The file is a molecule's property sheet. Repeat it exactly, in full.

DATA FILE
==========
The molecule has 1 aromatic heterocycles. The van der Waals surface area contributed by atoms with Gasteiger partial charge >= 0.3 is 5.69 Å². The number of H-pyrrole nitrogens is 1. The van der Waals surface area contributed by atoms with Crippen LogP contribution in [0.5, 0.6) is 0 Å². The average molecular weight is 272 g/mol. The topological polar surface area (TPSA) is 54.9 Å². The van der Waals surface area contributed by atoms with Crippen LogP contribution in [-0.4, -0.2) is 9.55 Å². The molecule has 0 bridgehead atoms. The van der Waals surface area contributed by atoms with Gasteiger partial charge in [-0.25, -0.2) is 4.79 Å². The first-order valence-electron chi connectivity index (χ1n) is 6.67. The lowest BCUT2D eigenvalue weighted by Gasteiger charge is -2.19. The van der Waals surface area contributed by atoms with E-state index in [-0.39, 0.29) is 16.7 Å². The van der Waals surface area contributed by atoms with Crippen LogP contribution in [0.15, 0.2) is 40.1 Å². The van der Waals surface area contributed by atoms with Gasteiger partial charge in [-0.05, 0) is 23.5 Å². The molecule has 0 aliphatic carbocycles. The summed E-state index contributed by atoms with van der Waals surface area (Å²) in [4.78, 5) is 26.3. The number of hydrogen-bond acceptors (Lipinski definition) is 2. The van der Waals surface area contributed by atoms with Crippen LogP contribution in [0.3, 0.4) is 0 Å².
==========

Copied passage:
The molecule has 1 aromatic heterocycles. The van der Waals surface area contributed by atoms with Gasteiger partial charge >= 0.3 is 5.69 Å². The number of H-pyrrole nitrogens is 1. The van der Waals surface area contributed by atoms with Crippen LogP contribution in [0.5, 0.6) is 0 Å². The average molecular weight is 272 g/mol. The topological polar surface area (TPSA) is 54.9 Å². The van der Waals surface area contributed by atoms with Crippen LogP contribution in [-0.4, -0.2) is 9.55 Å². The molecule has 0 bridgehead atoms. The van der Waals surface area contributed by atoms with Gasteiger partial charge in [-0.25, -0.2) is 4.79 Å². The first-order valence-electron chi connectivity index (χ1n) is 6.67. The lowest BCUT2D eigenvalue weighted by Gasteiger charge is -2.19. The van der Waals surface area contributed by atoms with E-state index in [-0.39, 0.29) is 16.7 Å². The van der Waals surface area contributed by atoms with Crippen LogP contribution in [0.15, 0.2) is 40.1 Å². The van der Waals surface area contributed by atoms with Gasteiger partial charge in [-0.05, 0) is 23.5 Å². The molecule has 0 aliphatic carbocycles. The summed E-state index contributed by atoms with van der Waals surface area (Å²) in [4.78, 5) is 26.3. The number of hydrogen-bond acceptors (Lipinski definition) is 2. The van der Waals surface area contributed by atoms with Crippen LogP contribution in [0.3, 0.4) is 0 Å².